“Last night,” he said. “You saved me. The heavenly fire would have killed me, I think. What you did—”
“We still can’t tell the others,” she said.
“I didn’t last night, did I?” he asked. It was true. Jace and Clary had maintained the fiction that Clary had simply helped Jace control and dissipate the fire, and that nothing else had changed.
“We can’t risk them giving it away, even by the wrong kind of glance or expression,” she said. “You and I, we’ve had some practice hiding things from Sebastian, but they haven’t. It wouldn’t be fair to them. I almost wish we didn’t know. . . .”
She trailed off, unnerved by his lack of response. Jace was looking at the water, blue and depthless, his back to her. She took a step forward and tapped him lightly on the shoulder. “Jace,” she said. “If you want to do something different, if you think we should make another plan—”
He turned, and suddenly she was in the circle of his arms. It sent a shock through her whole body. His hands cupped her shoulder blades, his fingers stroking lightly along the material of her shirt. She shivered, thoughts flying out of her head like feathers scattered on the wind.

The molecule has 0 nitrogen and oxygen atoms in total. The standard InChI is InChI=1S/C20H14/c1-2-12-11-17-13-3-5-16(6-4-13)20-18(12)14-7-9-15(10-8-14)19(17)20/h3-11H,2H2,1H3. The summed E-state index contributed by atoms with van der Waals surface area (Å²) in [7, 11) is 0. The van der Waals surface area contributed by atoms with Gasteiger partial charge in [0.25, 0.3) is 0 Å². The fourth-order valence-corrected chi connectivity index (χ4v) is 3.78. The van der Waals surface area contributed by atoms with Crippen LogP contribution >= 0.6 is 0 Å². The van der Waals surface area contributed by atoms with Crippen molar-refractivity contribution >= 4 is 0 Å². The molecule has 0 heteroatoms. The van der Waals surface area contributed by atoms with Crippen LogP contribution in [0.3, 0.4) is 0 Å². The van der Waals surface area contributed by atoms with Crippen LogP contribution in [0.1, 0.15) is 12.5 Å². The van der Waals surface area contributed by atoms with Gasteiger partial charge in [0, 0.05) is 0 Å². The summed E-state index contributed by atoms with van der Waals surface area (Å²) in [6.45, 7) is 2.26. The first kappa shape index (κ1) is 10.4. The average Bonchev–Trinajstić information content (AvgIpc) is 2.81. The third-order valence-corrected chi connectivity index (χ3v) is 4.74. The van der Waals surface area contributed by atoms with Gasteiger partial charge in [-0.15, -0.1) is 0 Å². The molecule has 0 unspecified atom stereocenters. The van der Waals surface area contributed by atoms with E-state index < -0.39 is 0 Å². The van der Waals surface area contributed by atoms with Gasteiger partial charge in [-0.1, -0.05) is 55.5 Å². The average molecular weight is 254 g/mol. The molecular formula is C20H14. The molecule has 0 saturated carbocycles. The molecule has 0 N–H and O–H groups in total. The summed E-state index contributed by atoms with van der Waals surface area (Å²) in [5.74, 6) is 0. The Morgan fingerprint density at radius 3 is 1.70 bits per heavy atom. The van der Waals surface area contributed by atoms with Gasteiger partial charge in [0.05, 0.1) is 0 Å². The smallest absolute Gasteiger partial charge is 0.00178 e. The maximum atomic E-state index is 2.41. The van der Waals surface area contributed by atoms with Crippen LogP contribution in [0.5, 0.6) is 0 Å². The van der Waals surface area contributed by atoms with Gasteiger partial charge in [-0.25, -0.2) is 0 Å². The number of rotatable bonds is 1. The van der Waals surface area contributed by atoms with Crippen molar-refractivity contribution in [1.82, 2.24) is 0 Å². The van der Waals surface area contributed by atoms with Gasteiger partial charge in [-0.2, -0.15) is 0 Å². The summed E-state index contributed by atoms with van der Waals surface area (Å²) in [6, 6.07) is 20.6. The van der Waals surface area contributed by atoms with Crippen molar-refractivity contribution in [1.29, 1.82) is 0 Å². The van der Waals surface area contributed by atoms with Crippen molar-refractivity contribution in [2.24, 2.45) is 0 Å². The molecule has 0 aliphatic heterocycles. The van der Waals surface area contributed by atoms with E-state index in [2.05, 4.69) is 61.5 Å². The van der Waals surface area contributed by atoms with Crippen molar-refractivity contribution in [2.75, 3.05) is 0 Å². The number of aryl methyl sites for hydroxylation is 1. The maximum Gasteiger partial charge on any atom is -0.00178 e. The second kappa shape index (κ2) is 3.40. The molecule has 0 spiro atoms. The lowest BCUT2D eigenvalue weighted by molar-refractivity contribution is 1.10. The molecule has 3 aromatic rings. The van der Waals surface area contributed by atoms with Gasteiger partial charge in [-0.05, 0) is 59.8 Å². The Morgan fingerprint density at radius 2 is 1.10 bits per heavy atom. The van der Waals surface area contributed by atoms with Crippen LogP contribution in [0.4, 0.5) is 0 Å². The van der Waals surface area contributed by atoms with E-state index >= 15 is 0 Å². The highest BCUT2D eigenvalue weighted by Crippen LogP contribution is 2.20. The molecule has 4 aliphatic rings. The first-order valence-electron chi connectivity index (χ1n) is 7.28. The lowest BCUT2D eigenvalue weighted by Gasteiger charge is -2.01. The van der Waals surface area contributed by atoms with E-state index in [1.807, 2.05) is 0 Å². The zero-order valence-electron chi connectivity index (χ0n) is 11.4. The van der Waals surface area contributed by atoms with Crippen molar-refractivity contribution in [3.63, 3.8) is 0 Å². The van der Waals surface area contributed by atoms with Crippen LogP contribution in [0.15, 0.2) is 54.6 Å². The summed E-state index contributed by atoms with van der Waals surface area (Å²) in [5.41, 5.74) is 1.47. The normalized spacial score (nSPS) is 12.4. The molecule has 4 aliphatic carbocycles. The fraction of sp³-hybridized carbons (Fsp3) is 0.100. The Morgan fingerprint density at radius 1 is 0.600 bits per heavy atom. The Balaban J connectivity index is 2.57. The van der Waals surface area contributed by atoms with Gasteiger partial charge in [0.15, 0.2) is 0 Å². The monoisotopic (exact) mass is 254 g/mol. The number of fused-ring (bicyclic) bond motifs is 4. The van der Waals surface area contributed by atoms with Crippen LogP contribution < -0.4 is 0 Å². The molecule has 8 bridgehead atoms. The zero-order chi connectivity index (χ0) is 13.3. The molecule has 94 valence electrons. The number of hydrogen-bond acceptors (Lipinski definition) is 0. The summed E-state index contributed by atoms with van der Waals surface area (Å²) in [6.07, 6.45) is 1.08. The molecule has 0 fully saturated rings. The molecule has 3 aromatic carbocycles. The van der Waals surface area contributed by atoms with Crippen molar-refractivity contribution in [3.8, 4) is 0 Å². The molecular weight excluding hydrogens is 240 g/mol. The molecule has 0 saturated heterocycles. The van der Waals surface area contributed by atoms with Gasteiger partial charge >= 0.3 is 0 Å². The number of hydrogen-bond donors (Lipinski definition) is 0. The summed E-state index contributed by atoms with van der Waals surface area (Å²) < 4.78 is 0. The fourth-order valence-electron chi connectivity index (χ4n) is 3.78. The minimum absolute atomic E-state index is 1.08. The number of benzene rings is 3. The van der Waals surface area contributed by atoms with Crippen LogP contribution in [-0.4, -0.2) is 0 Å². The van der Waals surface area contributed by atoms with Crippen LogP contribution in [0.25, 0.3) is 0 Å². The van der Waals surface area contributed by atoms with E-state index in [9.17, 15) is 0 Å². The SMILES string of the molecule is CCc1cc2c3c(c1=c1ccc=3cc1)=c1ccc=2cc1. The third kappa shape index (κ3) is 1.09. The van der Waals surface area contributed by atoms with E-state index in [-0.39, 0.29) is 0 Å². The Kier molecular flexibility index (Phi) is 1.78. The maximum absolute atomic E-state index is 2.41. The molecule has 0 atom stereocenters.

“When,” he said, “did you get so careful?”
“I’m not careful,” she said as he touched his lips to her temple. His warm breath stirred the curls by her ear. “I’m just not you.”
She felt him laugh. His hands slid down her sides, gripped her waist. “That, you are definitely not. Much prettier.”
“You must love me,” she said, breath hitching as his lips traveled excruciatingly slowly along her jaw. “I never thought you’d admit anyone was prettier than you.” She started as his mouth found her own, his lips parting to taste hers, and she leaned up and into the kiss, determined to take back some control. She wound her arms around his neck, opening her mouth to him, and nipped gently at his bottom lip.
It had more of an effect than she’d bargained for; his hands tightened on her waist and he groaned low into her mouth. A moment later he’d broken away, flushed, his eyes glittering. “You’re all right?” he said. “You want this?”